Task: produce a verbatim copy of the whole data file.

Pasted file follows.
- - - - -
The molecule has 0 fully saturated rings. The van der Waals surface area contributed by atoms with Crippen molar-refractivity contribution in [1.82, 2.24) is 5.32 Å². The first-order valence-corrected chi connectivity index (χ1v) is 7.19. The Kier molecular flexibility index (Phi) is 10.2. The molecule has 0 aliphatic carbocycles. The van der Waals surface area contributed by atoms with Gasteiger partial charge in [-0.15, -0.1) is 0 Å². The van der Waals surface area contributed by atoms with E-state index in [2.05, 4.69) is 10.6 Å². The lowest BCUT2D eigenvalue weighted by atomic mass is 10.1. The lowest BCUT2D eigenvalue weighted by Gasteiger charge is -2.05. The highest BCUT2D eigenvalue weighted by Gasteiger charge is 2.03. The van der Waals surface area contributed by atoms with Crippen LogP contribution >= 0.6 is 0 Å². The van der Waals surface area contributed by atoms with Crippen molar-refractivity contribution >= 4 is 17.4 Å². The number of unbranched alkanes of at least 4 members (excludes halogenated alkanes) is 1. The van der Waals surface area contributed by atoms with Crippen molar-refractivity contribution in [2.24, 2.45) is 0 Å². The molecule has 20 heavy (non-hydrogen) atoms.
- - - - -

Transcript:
The molecule has 0 fully saturated rings. The van der Waals surface area contributed by atoms with Crippen molar-refractivity contribution in [1.82, 2.24) is 5.32 Å². The first-order valence-corrected chi connectivity index (χ1v) is 7.19. The Kier molecular flexibility index (Phi) is 10.2. The molecule has 0 aliphatic carbocycles. The van der Waals surface area contributed by atoms with Gasteiger partial charge in [-0.15, -0.1) is 0 Å². The van der Waals surface area contributed by atoms with E-state index in [2.05, 4.69) is 10.6 Å². The lowest BCUT2D eigenvalue weighted by atomic mass is 10.1. The lowest BCUT2D eigenvalue weighted by Gasteiger charge is -2.05. The highest BCUT2D eigenvalue weighted by Gasteiger charge is 2.03. The van der Waals surface area contributed by atoms with Crippen LogP contribution >= 0.6 is 0 Å². The van der Waals surface area contributed by atoms with Crippen molar-refractivity contribution >= 4 is 17.4 Å². The number of unbranched alkanes of at least 4 members (excludes halogenated alkanes) is 1. The van der Waals surface area contributed by atoms with Crippen molar-refractivity contribution in [2.24, 2.45) is 0 Å². The molecule has 20 heavy (non-hydrogen) atoms.